I don’t understand Scott Brooks and the Wizards. The team’s offseason strategy was clear: clear away some dead-weight salary, make multiple low-cost bets on young players, invest time and energy in developing those youngsters into actual contributors, and lose enough to get a high pick in the 2020 draft.
Yet, in a meaningless January game against a similarly-situated team — right down to the plague of injuries — Bradley Beal played 27 minutes despite a sore knee that required him to use a stationary bike to stay warm when he went to the bench, and brand new pain in his shooting shoulder.
And the team was led in minutes by 33-year old Ian Mahinmi, who might get a minimum salary contract somewhere else in the NBA next season, but is just as likely to be playing overseas.
Yes, there are guys on minutes restrictions. That doesn’t mean Brooks needed to play a dinged up Beal or an old guy like Mahinmi. Those minutes could have been more productively given to players who might have a future like Gary Payton, Isaac Bonga, Troy Brown and Anzejs Pasecniks.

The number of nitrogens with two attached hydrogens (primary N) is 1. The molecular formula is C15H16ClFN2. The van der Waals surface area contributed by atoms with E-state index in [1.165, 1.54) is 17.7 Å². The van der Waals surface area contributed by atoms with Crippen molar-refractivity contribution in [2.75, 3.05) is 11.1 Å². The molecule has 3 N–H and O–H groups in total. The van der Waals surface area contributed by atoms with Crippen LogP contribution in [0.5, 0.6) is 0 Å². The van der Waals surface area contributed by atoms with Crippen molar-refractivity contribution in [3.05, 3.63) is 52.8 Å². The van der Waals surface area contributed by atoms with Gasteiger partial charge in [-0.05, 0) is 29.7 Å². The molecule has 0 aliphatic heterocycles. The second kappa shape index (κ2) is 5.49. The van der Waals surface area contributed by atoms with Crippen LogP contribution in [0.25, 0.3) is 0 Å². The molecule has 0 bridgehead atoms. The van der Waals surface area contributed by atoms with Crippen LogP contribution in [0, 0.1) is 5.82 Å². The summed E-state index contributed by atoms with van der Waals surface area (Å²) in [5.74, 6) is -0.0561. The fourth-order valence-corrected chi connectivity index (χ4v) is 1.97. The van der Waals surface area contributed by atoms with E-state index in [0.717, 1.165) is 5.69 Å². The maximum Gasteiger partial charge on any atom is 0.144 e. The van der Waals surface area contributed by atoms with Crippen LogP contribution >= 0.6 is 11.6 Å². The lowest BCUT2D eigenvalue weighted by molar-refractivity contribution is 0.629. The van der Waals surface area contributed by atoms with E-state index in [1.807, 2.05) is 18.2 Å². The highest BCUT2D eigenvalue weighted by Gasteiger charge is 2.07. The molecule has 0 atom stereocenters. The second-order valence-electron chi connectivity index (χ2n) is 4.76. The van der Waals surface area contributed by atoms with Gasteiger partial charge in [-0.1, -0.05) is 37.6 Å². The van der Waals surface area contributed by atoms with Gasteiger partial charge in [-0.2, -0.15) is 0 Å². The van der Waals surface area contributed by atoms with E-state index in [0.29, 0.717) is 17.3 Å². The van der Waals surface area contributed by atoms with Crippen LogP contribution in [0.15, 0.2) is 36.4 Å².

All but Brown played well. All received 18 minutes or fewer.
All that said, Beal played well, scoring 23 points in 27 minutes on just 13 shots. That’s an efficient, effective performance — maybe he should play in pain more often.
Overall, this game played out in familiar fashion for the Wizards. Their offense was decent despite elevated turnovers, but their defense was atrocious. Again. The Bulls entered the game with the league’s 27th ranked offense — averaging just 105.3 points per 100 possessions. They posted an offensive rating of 119 on the Wizards.
Check out the recap, here.
Wizards assistant coach Dean Oliver formalized the four factors (offensive and defensive) that determine who wins and loses in the NBA. Get more details here. The most important factor is shooting from the floor, and the Bulls dominated in that area. It’s the 17th time this season the Wizards defense has allowed an opponent to shoot .580 or better.
Wizards-Bulls Four Factors
Player Production Average and Scoreboard Impact Rating
In the table below are results from Player Production Average (PPA) and Scoreboard Impact Rating (SIR), which are player rating metrics I developed. PPA is an overall production metric that’s pace neutral and accounts for defense. In PPA, 100 is average and higher is better.
SIR translates overall production into points on the scoreboard in this game.
Wizards PPA and SIR
Bulls PPA and SIR